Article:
Originally featured on BroadcastEngineering.com
New NYC tower still uncertain
Primary television transmission facility for NYC is once again the top of the Empire State Building.
The Metropolitan Television Alliance (MTVA), a group of New York City television broadcasters are currently looking into building a replacement transmit site just southwest from Manhattan on the island city at the tip of the former Military Ocean Terminal of Bayonne, New Jersey. If built, the $200 million tower would become the world's largest free-standing structure and serve 11 area television stations, in addition to some FM radio stations and emergency communications systems. Rejected in New York, the broadcasters went across the Hudson River to New Jersey hoping for a warmer welcome.
The MTVA currently does not want the structure to include an observation deck. But officials in Jersey City, particularly at the Liberty Science Center, are pushing for the broadcasters to consider putting the tower there and include an observation deck that would attract tourists. It has been reported that the viewing platform would add $40 million to the cost and create a security risk. New Jersey Gov. James E. McGreevey has asked the broadcasters to consider a Jersey City site, which could incorporate the tower into the Liberty Science Center's offerings. The broadcasters submitted the Bayonne site to the Federal Aviation Administration for review of safety issues.
The FAA collected public comment on the Bayonne tower proposal until the first of the year, but on January 16th extended it to February 7th. Ed Grebow, President of the MTVA said that most comments that the FAA received were negative. The agency said that some adjustments to flight paths would have to be made at Newark, LaGuardia and Linden airports if the tower is erected, as it would exceed obstruction standards.
Historic Armstrong tower was the temporary site for a number of NYC broadcasters. It is still an important ENG receive site.
A new platform for the television antennas is not the only challenge facing NYC area broadcasters. Loss of the World Trade Center greatly affected ENG operations in the city. The largest television market in the U.S., NYC is the home to nearly 75 ENG trucks. With the loss of the ENG receive site atop the WTC, the other receive sites had to take up the slack. NYC television news organizations have facilities at the historical Armstrong tower in Alpine, New Jersey, the West Chester site on Long Island, the Citibank Building in Queens, the NBC facility at 30 Rock and the Citicorp building north of the Empire State Building, along with the famous landmark itself.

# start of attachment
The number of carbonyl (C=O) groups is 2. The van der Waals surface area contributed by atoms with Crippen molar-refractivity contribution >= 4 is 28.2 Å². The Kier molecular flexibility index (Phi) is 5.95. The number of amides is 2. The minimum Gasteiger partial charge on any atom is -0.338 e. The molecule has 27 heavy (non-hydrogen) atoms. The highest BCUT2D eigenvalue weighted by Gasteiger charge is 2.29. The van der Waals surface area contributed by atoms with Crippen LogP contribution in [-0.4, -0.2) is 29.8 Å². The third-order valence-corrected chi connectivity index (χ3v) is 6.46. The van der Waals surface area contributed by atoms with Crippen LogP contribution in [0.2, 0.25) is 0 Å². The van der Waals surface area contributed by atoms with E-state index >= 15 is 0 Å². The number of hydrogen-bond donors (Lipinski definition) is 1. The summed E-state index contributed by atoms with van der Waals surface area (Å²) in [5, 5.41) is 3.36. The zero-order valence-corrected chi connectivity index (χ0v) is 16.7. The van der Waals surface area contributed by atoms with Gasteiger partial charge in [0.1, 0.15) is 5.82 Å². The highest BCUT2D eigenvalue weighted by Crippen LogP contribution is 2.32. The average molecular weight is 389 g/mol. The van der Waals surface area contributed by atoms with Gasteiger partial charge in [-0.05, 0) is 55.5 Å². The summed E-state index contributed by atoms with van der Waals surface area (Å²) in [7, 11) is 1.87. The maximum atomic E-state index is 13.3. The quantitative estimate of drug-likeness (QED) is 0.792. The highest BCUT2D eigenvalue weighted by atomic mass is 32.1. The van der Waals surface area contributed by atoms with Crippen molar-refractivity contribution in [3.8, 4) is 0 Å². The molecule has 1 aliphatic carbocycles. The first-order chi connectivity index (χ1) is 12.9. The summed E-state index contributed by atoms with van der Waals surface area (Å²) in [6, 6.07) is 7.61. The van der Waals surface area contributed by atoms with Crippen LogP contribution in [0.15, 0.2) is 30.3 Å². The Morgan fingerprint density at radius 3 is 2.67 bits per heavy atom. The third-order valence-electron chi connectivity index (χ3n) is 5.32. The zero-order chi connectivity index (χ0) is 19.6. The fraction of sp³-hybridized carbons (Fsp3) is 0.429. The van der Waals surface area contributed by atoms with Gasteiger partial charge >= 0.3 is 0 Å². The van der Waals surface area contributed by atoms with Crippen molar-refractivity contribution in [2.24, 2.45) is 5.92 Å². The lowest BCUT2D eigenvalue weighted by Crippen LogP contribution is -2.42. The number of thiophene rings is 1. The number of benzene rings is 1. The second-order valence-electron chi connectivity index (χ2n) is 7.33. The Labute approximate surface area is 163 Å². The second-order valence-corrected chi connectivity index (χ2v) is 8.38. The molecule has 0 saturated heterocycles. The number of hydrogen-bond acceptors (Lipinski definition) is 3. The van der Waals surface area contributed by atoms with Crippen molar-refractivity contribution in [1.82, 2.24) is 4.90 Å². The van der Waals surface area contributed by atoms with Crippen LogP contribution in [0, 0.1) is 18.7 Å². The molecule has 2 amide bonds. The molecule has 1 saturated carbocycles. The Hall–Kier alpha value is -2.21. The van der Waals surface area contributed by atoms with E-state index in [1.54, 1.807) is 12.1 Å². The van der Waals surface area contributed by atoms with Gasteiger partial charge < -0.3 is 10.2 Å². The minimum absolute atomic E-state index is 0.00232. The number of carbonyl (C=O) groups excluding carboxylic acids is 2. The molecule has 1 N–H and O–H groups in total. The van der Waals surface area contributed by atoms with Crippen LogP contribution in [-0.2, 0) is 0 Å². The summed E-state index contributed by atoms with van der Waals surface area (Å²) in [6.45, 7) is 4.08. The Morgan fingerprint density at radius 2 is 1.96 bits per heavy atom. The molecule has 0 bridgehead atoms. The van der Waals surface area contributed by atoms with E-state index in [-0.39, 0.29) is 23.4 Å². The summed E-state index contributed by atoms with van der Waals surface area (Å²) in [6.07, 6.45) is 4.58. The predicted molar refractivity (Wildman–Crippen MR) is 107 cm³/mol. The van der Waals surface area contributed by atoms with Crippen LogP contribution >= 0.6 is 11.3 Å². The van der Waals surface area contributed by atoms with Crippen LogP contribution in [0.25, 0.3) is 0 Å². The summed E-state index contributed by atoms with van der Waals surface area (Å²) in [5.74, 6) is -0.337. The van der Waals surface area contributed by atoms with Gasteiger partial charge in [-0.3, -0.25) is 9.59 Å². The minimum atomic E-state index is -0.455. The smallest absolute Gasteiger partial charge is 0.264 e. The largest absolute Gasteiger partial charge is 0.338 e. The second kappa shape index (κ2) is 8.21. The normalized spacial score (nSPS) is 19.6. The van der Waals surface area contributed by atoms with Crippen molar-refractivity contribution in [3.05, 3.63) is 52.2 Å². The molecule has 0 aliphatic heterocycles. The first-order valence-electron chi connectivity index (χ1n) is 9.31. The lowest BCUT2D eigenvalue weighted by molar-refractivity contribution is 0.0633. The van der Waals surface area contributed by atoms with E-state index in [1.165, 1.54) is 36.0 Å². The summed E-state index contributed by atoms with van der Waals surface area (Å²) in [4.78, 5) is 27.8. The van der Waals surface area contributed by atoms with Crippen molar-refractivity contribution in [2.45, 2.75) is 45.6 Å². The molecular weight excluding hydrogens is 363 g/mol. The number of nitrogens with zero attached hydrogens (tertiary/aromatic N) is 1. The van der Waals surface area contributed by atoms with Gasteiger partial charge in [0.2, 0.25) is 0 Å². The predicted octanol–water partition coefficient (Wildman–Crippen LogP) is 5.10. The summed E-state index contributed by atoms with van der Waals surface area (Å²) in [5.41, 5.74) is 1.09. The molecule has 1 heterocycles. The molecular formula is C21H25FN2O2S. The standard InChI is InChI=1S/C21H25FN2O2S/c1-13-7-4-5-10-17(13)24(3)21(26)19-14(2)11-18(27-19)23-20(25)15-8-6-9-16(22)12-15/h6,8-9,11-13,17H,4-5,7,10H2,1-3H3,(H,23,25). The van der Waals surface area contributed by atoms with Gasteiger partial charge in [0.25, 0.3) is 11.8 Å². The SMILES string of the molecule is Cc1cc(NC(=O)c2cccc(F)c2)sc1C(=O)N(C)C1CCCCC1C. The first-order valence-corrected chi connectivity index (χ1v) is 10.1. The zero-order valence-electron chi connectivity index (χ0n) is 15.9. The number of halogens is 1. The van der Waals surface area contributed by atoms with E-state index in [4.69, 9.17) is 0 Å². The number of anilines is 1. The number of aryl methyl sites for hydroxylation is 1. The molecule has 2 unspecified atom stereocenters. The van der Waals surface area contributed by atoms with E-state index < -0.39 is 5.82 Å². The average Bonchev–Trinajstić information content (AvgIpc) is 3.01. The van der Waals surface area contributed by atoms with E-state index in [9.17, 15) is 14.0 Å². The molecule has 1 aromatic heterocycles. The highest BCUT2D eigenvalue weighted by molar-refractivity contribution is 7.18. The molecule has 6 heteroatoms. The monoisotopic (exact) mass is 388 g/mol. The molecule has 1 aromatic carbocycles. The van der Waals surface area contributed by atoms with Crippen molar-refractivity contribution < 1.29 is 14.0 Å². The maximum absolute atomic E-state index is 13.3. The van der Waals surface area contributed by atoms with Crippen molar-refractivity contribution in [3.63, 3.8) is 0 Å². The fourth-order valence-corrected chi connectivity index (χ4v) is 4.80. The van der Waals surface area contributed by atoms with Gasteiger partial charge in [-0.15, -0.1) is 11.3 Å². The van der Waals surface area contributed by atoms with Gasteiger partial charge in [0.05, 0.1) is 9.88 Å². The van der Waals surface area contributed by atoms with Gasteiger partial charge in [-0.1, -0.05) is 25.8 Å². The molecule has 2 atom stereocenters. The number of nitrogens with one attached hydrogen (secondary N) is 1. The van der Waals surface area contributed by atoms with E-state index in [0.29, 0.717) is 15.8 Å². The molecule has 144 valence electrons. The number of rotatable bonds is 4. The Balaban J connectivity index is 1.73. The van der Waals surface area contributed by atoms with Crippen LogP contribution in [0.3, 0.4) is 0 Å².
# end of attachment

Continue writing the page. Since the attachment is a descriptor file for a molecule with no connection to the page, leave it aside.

Even with a half a dozen receive sites spread throughout the region; the Empire State Building (ESB) is often at the receiving end of dozens of separate ENG shots each day. Stephen Ludwig, President of Quicklink Connections, which provides ENG receive facilities at the Empire State Building and other sites for broadcasters and cable networks said that they have handled as many as 13 simultaneous ENG shots at one time into the ESB site. Normal news days can be challenging enough, but NYC is a common destination for broadcasters from around the world. Leo Rosenberg, one of the frequency coordinators noted that many large events require days to accomplish the coordination effort, sighting as an example, the NYC Marathon, which can produce many microwave paths that crisscross the city. As devastating as 9/11 was to the live shot capability of the region, the anniversary of the tragedy was nearly as challenging. Dozens of temporary microwave links were required for the event, with 22 links in the 13 GHz band alone.
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